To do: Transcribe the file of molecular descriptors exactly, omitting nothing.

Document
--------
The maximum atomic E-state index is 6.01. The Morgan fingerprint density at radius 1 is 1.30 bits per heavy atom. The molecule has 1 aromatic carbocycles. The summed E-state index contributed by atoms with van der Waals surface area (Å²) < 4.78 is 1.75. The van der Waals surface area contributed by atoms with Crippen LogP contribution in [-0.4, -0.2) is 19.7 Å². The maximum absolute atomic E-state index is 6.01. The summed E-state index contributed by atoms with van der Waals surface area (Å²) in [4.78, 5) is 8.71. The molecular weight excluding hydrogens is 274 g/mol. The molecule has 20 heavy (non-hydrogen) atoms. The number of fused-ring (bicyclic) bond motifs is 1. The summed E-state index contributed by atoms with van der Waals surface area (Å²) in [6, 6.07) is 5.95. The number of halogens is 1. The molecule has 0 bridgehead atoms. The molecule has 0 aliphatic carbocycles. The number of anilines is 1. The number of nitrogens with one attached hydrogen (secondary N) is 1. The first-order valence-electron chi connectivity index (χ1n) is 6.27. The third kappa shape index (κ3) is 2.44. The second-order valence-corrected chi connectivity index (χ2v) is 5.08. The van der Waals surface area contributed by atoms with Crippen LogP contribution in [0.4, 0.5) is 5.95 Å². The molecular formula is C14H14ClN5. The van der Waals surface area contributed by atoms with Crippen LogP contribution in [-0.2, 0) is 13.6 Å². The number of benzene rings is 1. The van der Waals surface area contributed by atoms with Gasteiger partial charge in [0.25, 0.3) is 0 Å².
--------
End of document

The maximum atomic E-state index is 6.01. The Morgan fingerprint density at radius 1 is 1.30 bits per heavy atom. The molecule has 1 aromatic carbocycles. The summed E-state index contributed by atoms with van der Waals surface area (Å²) < 4.78 is 1.75. The van der Waals surface area contributed by atoms with Crippen LogP contribution in [-0.4, -0.2) is 19.7 Å². The maximum absolute atomic E-state index is 6.01. The summed E-state index contributed by atoms with van der Waals surface area (Å²) in [4.78, 5) is 8.71. The molecular weight excluding hydrogens is 274 g/mol. The molecule has 20 heavy (non-hydrogen) atoms. The number of fused-ring (bicyclic) bond motifs is 1. The summed E-state index contributed by atoms with van der Waals surface area (Å²) in [6, 6.07) is 5.95. The number of halogens is 1. The molecule has 0 bridgehead atoms. The molecule has 0 aliphatic carbocycles. The number of anilines is 1. The number of nitrogens with one attached hydrogen (secondary N) is 1. The first-order valence-electron chi connectivity index (χ1n) is 6.27. The third kappa shape index (κ3) is 2.44. The second-order valence-corrected chi connectivity index (χ2v) is 5.08. The van der Waals surface area contributed by atoms with Crippen LogP contribution in [0.4, 0.5) is 5.95 Å². The molecular formula is C14H14ClN5. The van der Waals surface area contributed by atoms with Crippen LogP contribution in [-0.2, 0) is 13.6 Å². The number of benzene rings is 1. The van der Waals surface area contributed by atoms with Gasteiger partial charge in [0.25, 0.3) is 0 Å².